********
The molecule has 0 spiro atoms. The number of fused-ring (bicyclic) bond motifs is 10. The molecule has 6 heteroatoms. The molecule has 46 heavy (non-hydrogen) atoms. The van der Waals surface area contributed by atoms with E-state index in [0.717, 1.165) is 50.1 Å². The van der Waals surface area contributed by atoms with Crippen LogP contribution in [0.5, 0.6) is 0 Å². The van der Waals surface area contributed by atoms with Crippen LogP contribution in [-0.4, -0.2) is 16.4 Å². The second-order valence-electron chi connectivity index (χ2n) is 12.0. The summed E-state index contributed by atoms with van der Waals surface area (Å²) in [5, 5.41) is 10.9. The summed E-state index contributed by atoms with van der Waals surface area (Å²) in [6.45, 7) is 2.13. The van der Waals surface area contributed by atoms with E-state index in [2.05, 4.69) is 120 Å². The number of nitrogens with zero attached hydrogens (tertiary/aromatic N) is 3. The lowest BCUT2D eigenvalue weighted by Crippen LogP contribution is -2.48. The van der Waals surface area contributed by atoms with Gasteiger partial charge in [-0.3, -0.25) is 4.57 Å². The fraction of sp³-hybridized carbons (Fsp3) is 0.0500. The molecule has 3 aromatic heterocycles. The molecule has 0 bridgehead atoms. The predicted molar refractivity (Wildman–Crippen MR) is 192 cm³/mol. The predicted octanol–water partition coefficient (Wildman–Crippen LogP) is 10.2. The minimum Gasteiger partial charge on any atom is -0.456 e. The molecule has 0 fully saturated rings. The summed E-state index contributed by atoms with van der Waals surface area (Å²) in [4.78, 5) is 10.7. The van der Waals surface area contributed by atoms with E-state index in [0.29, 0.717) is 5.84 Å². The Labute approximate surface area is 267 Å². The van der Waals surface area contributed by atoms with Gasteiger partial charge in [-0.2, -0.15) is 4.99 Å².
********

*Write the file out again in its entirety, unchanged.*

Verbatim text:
The molecule has 0 spiro atoms. The number of fused-ring (bicyclic) bond motifs is 10. The molecule has 6 heteroatoms. The molecule has 46 heavy (non-hydrogen) atoms. The van der Waals surface area contributed by atoms with E-state index in [0.717, 1.165) is 50.1 Å². The van der Waals surface area contributed by atoms with Crippen LogP contribution in [0.5, 0.6) is 0 Å². The van der Waals surface area contributed by atoms with Crippen LogP contribution in [-0.4, -0.2) is 16.4 Å². The second-order valence-electron chi connectivity index (χ2n) is 12.0. The summed E-state index contributed by atoms with van der Waals surface area (Å²) in [5, 5.41) is 10.9. The summed E-state index contributed by atoms with van der Waals surface area (Å²) in [6.45, 7) is 2.13. The van der Waals surface area contributed by atoms with E-state index in [2.05, 4.69) is 120 Å². The number of nitrogens with zero attached hydrogens (tertiary/aromatic N) is 3. The lowest BCUT2D eigenvalue weighted by Crippen LogP contribution is -2.48. The van der Waals surface area contributed by atoms with Gasteiger partial charge in [-0.3, -0.25) is 4.57 Å². The fraction of sp³-hybridized carbons (Fsp3) is 0.0500. The molecule has 3 aromatic heterocycles. The molecule has 0 bridgehead atoms. The predicted molar refractivity (Wildman–Crippen MR) is 192 cm³/mol. The predicted octanol–water partition coefficient (Wildman–Crippen LogP) is 10.2. The minimum Gasteiger partial charge on any atom is -0.456 e. The molecule has 0 fully saturated rings. The summed E-state index contributed by atoms with van der Waals surface area (Å²) in [4.78, 5) is 10.7. The van der Waals surface area contributed by atoms with E-state index in [0.29, 0.717) is 5.84 Å². The Labute approximate surface area is 267 Å². The van der Waals surface area contributed by atoms with Gasteiger partial charge in [-0.2, -0.15) is 4.99 Å².